Accelerating India's fertility decline: the role of temporary contraceptive methods

K B Pathak, G Feeney, N Y Luther
1998 National Family Health Survey bulletin  
This report summarizes findings from the 1992-93 National Family Health Survey of India, on fertility and contraceptive use. Fertility declined about 2 children/woman during 1972-92. The total fertility rate in 1992-93 was 3.4 children/woman. The average desired number of children among ever married women aged 13-49 years was 2.9 children/woman. Among the 41% of women who used contraception, 76% relied on sterilization. 27% of currently married women of reproductive age were sterilized, and 3%
more » ... sterilized, and 3% had husbands who were sterilized. 20% of women had an unmet need for family planning. 64% of all women currently using temporary methods wanted no more children. 11% desired more children after an interval of 2 or more years. 9% desired a stop to childbearing. Women not currently using contraception and intending to use in the future preferred sterilization (59%) or a temporary method (36%). Currently, 24% of contraceptive users rely on temporary methods. It is likely that meeting unmet need for temporary methods would substantially increase contraceptive use. Women who were not using any method averaged 2.7 children, while sterilized women had 4.0 children. Women who used traditional methods averaged 2.8 children. Women using temporary methods averaged 2.6 children. It is unlikely that sterilization would further reduce fertility much below levels already reached. Women sterilized before the age of 24 years tended to have modest sized families, but most women were sterilized at older ages. Currently, only 10% of married women use temporary methods, and only 6% use a modern method.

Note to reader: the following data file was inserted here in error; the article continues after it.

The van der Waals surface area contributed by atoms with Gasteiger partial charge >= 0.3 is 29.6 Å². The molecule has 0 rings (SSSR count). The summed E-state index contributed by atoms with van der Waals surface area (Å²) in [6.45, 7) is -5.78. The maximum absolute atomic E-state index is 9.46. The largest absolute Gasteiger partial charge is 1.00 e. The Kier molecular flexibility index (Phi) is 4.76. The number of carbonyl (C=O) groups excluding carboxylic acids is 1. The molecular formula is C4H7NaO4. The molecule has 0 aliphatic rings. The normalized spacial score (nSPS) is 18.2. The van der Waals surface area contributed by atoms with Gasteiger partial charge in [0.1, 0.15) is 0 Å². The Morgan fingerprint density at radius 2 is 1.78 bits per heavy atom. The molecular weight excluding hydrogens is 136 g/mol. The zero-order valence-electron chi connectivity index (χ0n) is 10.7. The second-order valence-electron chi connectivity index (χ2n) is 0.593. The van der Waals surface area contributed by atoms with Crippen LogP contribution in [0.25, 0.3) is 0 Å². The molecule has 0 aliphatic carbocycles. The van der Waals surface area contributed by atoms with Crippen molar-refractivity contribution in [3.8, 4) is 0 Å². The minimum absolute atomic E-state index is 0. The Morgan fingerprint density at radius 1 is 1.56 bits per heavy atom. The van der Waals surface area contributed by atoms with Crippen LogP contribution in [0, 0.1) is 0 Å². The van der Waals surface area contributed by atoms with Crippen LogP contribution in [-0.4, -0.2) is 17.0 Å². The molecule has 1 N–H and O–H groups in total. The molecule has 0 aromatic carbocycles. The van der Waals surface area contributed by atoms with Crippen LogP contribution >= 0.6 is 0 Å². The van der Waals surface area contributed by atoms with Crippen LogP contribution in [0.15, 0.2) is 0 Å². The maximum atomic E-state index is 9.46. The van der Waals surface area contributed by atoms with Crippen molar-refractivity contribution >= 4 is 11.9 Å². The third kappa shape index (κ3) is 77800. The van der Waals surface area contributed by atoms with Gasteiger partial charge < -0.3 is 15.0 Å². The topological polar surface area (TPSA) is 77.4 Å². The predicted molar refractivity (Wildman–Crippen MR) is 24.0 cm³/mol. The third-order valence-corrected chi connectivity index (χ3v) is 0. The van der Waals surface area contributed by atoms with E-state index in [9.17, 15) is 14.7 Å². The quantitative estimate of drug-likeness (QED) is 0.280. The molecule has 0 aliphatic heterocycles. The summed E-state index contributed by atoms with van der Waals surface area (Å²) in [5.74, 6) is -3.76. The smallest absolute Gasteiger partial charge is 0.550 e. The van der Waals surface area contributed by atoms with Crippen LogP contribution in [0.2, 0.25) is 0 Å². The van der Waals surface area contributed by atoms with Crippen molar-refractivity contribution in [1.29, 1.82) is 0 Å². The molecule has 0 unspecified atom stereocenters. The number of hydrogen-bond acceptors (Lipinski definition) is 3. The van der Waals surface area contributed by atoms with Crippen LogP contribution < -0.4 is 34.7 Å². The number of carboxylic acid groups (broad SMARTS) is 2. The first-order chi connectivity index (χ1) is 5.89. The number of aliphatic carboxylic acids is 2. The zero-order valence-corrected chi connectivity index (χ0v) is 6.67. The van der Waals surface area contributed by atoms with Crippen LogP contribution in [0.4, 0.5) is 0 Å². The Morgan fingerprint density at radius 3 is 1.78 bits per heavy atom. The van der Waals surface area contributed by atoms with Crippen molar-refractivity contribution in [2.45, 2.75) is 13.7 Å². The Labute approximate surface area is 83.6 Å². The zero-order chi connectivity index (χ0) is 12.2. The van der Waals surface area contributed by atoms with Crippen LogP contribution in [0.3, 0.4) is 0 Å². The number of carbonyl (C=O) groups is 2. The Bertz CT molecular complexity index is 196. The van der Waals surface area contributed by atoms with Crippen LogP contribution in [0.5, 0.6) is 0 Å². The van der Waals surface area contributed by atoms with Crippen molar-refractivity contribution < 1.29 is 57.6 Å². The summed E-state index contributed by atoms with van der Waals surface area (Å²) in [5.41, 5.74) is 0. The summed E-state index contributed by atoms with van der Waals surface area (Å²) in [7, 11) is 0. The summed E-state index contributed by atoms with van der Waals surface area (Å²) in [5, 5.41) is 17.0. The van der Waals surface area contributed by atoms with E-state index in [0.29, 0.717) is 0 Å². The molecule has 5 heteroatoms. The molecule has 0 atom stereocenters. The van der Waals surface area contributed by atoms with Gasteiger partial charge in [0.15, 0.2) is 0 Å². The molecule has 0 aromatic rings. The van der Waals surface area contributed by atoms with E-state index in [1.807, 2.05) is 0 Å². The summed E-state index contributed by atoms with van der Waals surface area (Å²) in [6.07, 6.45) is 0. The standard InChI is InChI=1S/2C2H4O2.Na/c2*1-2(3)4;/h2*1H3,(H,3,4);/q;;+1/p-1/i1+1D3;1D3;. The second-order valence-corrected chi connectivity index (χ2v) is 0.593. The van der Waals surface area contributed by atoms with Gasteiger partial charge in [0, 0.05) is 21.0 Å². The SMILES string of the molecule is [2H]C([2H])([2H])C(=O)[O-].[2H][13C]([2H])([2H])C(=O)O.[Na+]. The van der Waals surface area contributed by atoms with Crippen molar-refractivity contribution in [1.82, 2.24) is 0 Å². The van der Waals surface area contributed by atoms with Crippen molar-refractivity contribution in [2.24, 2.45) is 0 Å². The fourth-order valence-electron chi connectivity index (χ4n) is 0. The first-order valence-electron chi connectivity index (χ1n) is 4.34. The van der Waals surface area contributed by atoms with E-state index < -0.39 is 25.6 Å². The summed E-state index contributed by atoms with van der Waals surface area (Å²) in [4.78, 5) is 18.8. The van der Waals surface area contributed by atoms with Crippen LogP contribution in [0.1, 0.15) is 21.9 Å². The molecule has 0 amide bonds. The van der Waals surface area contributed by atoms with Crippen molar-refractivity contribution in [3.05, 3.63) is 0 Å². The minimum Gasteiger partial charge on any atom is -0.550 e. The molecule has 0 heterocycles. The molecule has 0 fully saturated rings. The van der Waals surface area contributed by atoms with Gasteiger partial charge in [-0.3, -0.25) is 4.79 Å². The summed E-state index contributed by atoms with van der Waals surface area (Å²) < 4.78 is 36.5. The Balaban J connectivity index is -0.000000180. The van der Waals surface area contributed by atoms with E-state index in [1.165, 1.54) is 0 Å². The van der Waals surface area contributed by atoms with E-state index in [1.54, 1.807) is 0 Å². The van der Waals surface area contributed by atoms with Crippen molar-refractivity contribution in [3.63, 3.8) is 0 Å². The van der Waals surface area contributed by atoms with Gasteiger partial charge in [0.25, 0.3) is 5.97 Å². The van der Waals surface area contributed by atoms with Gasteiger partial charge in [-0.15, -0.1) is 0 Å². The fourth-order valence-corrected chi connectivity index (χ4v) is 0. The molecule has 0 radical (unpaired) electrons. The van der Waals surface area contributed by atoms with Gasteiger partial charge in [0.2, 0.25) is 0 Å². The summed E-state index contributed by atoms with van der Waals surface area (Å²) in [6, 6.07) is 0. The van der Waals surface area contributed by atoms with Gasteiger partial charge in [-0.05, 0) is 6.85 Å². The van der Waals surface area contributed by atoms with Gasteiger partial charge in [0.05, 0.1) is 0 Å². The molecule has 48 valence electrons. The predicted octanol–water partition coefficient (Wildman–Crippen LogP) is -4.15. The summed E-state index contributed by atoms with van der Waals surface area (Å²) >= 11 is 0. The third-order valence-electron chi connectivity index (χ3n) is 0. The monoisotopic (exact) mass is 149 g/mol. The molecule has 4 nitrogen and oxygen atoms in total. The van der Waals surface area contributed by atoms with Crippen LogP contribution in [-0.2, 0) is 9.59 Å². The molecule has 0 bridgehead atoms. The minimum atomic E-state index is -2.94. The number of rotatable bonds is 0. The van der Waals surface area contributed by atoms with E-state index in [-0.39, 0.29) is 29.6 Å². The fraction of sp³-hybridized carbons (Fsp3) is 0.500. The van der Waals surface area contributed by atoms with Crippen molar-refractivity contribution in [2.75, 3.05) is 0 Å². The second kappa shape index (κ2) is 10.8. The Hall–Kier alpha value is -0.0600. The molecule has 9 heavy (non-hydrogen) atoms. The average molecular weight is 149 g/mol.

pmid:12293627 fatcat:dqsqq7ju5ndldgveh35rfkrslq